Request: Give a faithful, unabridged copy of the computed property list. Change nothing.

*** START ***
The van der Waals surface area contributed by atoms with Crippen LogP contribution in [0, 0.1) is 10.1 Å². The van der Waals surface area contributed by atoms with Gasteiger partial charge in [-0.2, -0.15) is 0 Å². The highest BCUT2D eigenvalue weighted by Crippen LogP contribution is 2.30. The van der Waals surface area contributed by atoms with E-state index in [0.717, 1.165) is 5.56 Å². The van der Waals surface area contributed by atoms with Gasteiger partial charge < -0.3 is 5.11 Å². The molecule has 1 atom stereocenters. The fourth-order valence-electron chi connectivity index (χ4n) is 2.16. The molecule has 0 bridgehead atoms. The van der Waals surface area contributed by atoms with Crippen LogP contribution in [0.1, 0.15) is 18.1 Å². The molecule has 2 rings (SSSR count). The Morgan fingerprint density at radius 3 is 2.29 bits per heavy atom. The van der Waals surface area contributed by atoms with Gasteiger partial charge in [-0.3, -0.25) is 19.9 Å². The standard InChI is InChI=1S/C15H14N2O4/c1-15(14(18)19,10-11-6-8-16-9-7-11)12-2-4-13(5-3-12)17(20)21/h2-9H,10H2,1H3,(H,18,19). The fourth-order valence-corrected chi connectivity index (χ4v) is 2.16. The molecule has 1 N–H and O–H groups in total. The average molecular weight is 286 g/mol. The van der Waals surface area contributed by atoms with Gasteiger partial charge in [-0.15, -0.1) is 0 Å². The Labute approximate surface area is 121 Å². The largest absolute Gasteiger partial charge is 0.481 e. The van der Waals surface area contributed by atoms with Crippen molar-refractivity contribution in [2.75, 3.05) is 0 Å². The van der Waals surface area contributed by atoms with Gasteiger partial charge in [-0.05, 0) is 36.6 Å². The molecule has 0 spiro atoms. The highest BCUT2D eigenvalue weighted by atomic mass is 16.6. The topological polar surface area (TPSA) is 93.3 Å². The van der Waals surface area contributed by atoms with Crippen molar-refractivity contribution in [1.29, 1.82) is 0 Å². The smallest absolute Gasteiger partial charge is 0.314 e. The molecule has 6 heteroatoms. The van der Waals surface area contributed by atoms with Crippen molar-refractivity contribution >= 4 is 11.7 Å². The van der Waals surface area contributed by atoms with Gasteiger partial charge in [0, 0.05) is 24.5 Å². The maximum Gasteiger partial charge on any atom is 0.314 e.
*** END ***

The van der Waals surface area contributed by atoms with Crippen LogP contribution in [0, 0.1) is 10.1 Å². The van der Waals surface area contributed by atoms with Gasteiger partial charge in [-0.2, -0.15) is 0 Å². The highest BCUT2D eigenvalue weighted by Crippen LogP contribution is 2.30. The van der Waals surface area contributed by atoms with E-state index in [0.717, 1.165) is 5.56 Å². The van der Waals surface area contributed by atoms with Gasteiger partial charge < -0.3 is 5.11 Å². The molecule has 1 atom stereocenters. The fourth-order valence-electron chi connectivity index (χ4n) is 2.16. The molecule has 0 bridgehead atoms. The van der Waals surface area contributed by atoms with Crippen LogP contribution in [0.1, 0.15) is 18.1 Å². The molecule has 2 rings (SSSR count). The Morgan fingerprint density at radius 3 is 2.29 bits per heavy atom. The van der Waals surface area contributed by atoms with Gasteiger partial charge in [-0.3, -0.25) is 19.9 Å². The standard InChI is InChI=1S/C15H14N2O4/c1-15(14(18)19,10-11-6-8-16-9-7-11)12-2-4-13(5-3-12)17(20)21/h2-9H,10H2,1H3,(H,18,19). The fourth-order valence-corrected chi connectivity index (χ4v) is 2.16. The molecule has 1 N–H and O–H groups in total. The average molecular weight is 286 g/mol. The van der Waals surface area contributed by atoms with Gasteiger partial charge in [-0.15, -0.1) is 0 Å². The Labute approximate surface area is 121 Å². The largest absolute Gasteiger partial charge is 0.481 e. The van der Waals surface area contributed by atoms with Crippen molar-refractivity contribution in [2.75, 3.05) is 0 Å². The van der Waals surface area contributed by atoms with Gasteiger partial charge in [-0.05, 0) is 36.6 Å². The molecule has 0 spiro atoms. The highest BCUT2D eigenvalue weighted by atomic mass is 16.6. The topological polar surface area (TPSA) is 93.3 Å². The van der Waals surface area contributed by atoms with Crippen molar-refractivity contribution in [1.29, 1.82) is 0 Å². The smallest absolute Gasteiger partial charge is 0.314 e. The molecule has 6 heteroatoms. The van der Waals surface area contributed by atoms with Crippen molar-refractivity contribution >= 4 is 11.7 Å². The van der Waals surface area contributed by atoms with Gasteiger partial charge in [0, 0.05) is 24.5 Å². The maximum Gasteiger partial charge on any atom is 0.314 e.